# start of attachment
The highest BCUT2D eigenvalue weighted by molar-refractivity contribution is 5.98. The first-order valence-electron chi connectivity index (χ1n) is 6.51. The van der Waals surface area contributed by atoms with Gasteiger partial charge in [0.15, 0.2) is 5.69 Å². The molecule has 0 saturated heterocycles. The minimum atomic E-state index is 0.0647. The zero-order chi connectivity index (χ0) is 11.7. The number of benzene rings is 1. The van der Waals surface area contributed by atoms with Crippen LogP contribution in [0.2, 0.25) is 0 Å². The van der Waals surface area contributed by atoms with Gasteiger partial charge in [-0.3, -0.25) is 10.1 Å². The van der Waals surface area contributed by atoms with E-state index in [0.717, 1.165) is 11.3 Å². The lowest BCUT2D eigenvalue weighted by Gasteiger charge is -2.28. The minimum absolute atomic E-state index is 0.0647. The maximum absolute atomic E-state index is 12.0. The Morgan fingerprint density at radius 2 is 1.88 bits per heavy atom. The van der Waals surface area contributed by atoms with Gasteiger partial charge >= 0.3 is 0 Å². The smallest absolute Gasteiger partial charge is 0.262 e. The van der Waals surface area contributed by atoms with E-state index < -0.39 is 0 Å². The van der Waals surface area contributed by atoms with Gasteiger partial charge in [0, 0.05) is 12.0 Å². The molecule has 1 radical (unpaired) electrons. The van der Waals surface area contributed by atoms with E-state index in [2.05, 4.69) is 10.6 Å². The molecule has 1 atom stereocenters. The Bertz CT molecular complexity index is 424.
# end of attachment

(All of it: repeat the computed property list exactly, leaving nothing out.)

The highest BCUT2D eigenvalue weighted by molar-refractivity contribution is 5.98. The first-order valence-electron chi connectivity index (χ1n) is 6.51. The van der Waals surface area contributed by atoms with Gasteiger partial charge in [0.15, 0.2) is 5.69 Å². The molecule has 0 saturated heterocycles. The minimum atomic E-state index is 0.0647. The zero-order chi connectivity index (χ0) is 11.7. The number of benzene rings is 1. The van der Waals surface area contributed by atoms with Crippen LogP contribution in [0.2, 0.25) is 0 Å². The van der Waals surface area contributed by atoms with Gasteiger partial charge in [-0.3, -0.25) is 10.1 Å². The van der Waals surface area contributed by atoms with E-state index in [0.717, 1.165) is 11.3 Å². The lowest BCUT2D eigenvalue weighted by Gasteiger charge is -2.28. The minimum absolute atomic E-state index is 0.0647. The maximum absolute atomic E-state index is 12.0. The Morgan fingerprint density at radius 2 is 1.88 bits per heavy atom. The van der Waals surface area contributed by atoms with Gasteiger partial charge >= 0.3 is 0 Å². The smallest absolute Gasteiger partial charge is 0.262 e. The van der Waals surface area contributed by atoms with E-state index < -0.39 is 0 Å². The van der Waals surface area contributed by atoms with Gasteiger partial charge in [0, 0.05) is 12.0 Å². The molecule has 1 radical (unpaired) electrons. The van der Waals surface area contributed by atoms with E-state index in [2.05, 4.69) is 10.6 Å². The molecule has 1 atom stereocenters. The Bertz CT molecular complexity index is 424.